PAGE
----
On the fourth day, when the rains stopped, I wandered the extensive gardens. On the fifth day, I met him.

I remember the day perfectly. A stream ran into the woods beyond the garden, creating a natural boundary between the two, and I was determined to follow it to its end when I came upon him. Rather, he came upon me. He fell on me, really. He had been climbing a tree, but went out too far on a weak branch.

“I’m quite sorry, so sorry,” he mumbled as he got to his feet and turned to help me up.

I looked up and my eyes met his. He looked surprised to see me, but I do not know that he could have been more shocked than I was.

He hadn’t any shirt on.

He stood there, in only his trousers, his chest bare. Ogres were usually depicted as shirtless as well, I could not help but notice, but ogres were much larger and hairier than this boy in front of me. Unlike ogres, however, this boy appeared to have manners. Also unlike ogres, this boy had black and blue bruises covering his chest, back and shoulders.

I stood with his help and began to brush the leaves and dirt off my dress when I noticed he was also barefoot.

“I am quite sorry,” he murmured again. “You’re not hurt, are you?”

“No, I am not hurt.”

“Oh, that is good,” he replied, shifting awkwardly.

For a few moments, there was silence between us.

“I’m Eleanor Harrington,” I finally said, extending my hand, “but I’m called ‘Ella’.”

For a moment, the boy just stared.

“Call me…Remey,” he finally said.

I dropped my ignored hand as he turned away from me.

“Remey,” I started quickly, “how did you get those bruises?”

“I need to go,” he said before running off into the woods.

I wanted to run after him, but he disappeared before I’d even lifted my hems.

“What a strange boy,” I murmured to myself before turning back.


When I reached the back garden gate, Randolph, the gardener, was there to meet me.

“Miss Ella, there you are. Mrs. Welch has the whole house in an uproar looking for you for near an hour,” he chided, pushing me along. “Master is back home from Paris and supper is ready. No, there is no time to change. Well, quit dawdling and get inside.”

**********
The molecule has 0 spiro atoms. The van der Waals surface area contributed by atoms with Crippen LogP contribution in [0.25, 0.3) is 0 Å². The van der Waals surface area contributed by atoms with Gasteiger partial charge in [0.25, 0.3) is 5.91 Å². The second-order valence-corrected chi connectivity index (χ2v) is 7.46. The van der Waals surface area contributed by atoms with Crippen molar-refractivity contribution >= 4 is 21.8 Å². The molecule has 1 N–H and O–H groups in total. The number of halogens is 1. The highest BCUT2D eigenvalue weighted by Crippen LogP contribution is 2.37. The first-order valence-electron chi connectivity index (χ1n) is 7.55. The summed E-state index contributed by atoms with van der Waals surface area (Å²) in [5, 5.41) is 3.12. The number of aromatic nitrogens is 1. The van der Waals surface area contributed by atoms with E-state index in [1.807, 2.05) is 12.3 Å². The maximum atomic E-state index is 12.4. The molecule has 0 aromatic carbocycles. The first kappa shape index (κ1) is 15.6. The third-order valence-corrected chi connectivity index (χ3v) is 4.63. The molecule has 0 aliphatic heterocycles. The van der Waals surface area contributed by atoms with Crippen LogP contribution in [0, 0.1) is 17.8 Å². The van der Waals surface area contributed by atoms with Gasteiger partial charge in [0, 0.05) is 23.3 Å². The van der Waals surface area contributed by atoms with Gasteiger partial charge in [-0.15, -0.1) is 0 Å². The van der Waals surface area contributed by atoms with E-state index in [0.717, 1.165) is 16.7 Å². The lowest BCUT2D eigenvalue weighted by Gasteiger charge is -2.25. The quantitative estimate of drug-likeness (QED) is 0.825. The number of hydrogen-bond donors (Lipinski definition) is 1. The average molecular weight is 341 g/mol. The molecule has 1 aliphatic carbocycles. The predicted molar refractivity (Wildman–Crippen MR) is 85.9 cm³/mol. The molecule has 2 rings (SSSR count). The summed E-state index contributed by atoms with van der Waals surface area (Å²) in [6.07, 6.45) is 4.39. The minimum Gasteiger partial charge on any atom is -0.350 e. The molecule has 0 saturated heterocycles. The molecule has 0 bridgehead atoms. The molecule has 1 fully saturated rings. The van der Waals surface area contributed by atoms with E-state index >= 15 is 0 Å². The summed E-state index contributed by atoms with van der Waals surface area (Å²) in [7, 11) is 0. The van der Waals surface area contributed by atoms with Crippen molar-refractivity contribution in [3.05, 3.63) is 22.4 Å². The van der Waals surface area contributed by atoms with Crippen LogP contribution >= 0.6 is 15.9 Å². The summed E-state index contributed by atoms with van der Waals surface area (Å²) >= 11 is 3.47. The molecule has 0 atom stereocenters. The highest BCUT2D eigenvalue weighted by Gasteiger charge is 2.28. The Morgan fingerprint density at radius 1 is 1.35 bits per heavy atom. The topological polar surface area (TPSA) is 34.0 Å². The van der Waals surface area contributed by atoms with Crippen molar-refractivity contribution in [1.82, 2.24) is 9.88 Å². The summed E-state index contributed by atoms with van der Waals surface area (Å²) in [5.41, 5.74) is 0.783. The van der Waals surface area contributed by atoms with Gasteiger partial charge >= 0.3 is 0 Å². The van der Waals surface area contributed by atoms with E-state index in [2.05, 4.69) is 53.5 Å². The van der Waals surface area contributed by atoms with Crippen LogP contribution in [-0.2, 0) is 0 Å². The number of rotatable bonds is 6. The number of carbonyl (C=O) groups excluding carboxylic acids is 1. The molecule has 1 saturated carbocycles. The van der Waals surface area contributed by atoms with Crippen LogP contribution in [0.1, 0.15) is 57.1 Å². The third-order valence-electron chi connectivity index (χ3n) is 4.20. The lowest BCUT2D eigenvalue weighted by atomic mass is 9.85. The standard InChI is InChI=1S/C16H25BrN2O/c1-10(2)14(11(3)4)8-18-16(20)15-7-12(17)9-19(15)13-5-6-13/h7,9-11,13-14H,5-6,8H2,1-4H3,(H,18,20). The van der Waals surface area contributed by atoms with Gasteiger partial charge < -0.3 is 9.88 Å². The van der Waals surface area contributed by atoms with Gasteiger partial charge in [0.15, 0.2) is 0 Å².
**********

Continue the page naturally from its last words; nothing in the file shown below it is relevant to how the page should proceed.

Inside, where Mrs. Welch was waiting.

“Well, at least you’re not late for supper. Come along, you’re a bit dirty, but your uncle wishes to meet you before you go into the dining hall.”

Before I knew where I was, Mrs. Welch was pushing me through a door. At first, I saw nobody. Then, movement by the fireplace.

Uncle Horace was quite tall and thin. His combed-back hair was completely black, except one gray streak that actually looked quite debonair; his moustache was also black. He looked precisely like his bust, only older.

“You must be Eleanor,” he said simply, walking toward me.

“You must be Uncle Horace. Please, call me Ella.”

He laughed lightly. “How old are you, Ella?”

“Nine, sir.”

“I see. You look so much like your mother.” He added, almost dreamily. “Have you had fun, romping about the grounds?”

“It rained for three days. I have been everywhere indoors, except for your wing. Yesterday, I explored the garden, and today, the woods beyond.”

“That sounds lovely. Did you find anything interesting?” He put a hand on my back and led me to the dining hall.

“Oh, yes, Uncle, I found a boy today.”

“A boy?” He asked with genuine surprise.

“Yes, he sort of, fell on me, Uncle.”

“This boy fell on you?”

“He was in a tree.”

He pulled my chair out for me at the table before sitting himself.

“Well, what did he look like?” He nodded to Mrs. Welch, a signal to bring the food.

“He looked about my age,” I began as the trays were brought out, “maybe a little older. He was taller than I, with dark blonde hair and gray eyes. And he had bruises.”